Matt Leach, our chief executive, argues now that place based funding is back at the centre of policy, it’s time to improve the quality of data available to local communities.
Some six years ago, along with Tom Smith, now MD of the ONS Data Science Campus, I was part of a small team that created Community Insight – a fairly simple, socially-focused web based open data browser. Within a year we’d sold over £1m of subscriptions – largely to social housing providers and local authorities wanting to understand more about the communities they work in.
It’s still very good business for HACT and OCSI, the organisations we used to run. Over that time, thanks to a fantastic developer team, it has got a lot slicker to use than the early buggy prototype that first gained attention. And its picked up a growing user-base – not least among the 150 Big Local areas that Local Trust works with nationwide. But, in functional terms, it is still much the same tool as was originally built in 2012. Largely because – despite nearly a decade of hype about open data, big data, localism and public service modernisation – the sorts of official data available to those looking to map, analyse and understand local communities hasn’t obviously got any better.
This is becoming a bit of an issue for those of us interested in understanding more about neighbourhoods, communities and places.Over the last five years we have seen an increasing focus on place-based social action across funders, government and the civil society sector – something I blogged about last week in Taking back control. But the data, evidence base and tools needed to inform decision making – both hyper-local and national don’t feel like they have kept pace.
The UK Shared Prosperity Fund, the much-anticipated post-Brexit social/structural funding, may bring some £2.4bn a year of funding to our most disadvantaged places. But as government gears up for the launch of its consultation on UKSPF, it feels like the evidence base to inform its delivery remains inadequate.There is a pressing need to build the tools needed to better understand complex, localised economic change, cutting through the noise, enabling informed decisions on community social and economic development priorities to be made. It is not a new ambition – there have been some heroic attempts in the past, dating back to the time of The New Deal for Communities, (NDC), and Regional Development Agencies, (RDAs); but surely, a decade on from the last big area based regeneration programmes, we can do better?
Many are now expecting a new, wider statement of policy on communities next spring setting out the government’s stall for the forthcoming spending review. It is even possible we might see within it early signs of a new wave of area-based investment. But if we are to about usher in a new era of place-based change, the data that will be available to inform it has in many ways not moved on from what was around at the time of the last big place-based programmes.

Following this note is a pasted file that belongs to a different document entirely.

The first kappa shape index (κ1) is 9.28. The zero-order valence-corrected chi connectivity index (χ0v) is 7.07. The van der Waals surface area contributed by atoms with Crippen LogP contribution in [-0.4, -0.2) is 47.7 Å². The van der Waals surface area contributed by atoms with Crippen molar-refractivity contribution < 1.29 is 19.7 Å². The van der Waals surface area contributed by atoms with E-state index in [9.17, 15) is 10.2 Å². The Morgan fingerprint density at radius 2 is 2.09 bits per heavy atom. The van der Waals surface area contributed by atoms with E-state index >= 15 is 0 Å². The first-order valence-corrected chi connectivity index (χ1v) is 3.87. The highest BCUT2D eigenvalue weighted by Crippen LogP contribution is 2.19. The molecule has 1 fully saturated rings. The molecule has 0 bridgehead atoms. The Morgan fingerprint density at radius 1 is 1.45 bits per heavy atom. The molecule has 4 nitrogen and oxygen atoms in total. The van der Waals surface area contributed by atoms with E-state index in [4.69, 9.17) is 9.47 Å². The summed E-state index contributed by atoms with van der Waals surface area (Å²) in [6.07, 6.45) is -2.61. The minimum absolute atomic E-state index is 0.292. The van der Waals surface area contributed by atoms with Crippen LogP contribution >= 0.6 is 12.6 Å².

While a lack of high quality hyper-local data might not have mattered for the Neighbourhood Renewal Fund, (NRF), and NDC – both of which were, whatever the rhetoric, largely top down programmes that often failed to successfully engage with local communities – it is not clear it will be sustainable if there is any ambition to move towards more localised, community-focused, resident-led place-based programmes. If we are to properly devolve responsibility for commissioning and delivery to local people, we will need to give those people access to granular, more immediate, more dynamic information about the places they are looking to transform.
It’s a challenge that crosses political divides. If James Brokenshire is serious when he talks about “neo-localism” and “double devolution”, we’ll need to move on from data models designed for top-down statutory agencies and put better quality data in the hands of local communities. And when John McDonnell talks about local economic systems sitting at the heart of Labour’s plans for a new economic settlement based around “community wealth”, he describes a world that can only be achieved if local people have significantly better information on how their economies are functioning and changing at a hyper-local level; ideally, in real time.
Local Trust is working with OCSI on adding new layers of data to the Index of Multiple Deprivation, (IMD), to understand and map the places that are disconnected from both civil society and wider economies. But in the end, what we are working with is still the same, static, limited, Lower-layer Super Output Areas, (LSOA), based IMD, with some neat transport, building-use data and services data overlaid. When what we really need is systems-based data, ranging across civil society and statutory sectors; immediate, predictive, dynamic and model-based, not just historic.
While we’re at it, some thought as to how to make this data easily accessible to local people and straight forward to interrogate. A few years back there was much talk about ‘citizen data scientists’ who – with access to newly open data – would transform everything from public services to business accountability. I’m not sure many have yet been seen in the wild.The truth is that many of the people using Community Insight in local communities have no interest in becoming scientists, they just want great, accessible data available to inform their decisions on improving their areas.It is time to commit to putting it in their hands.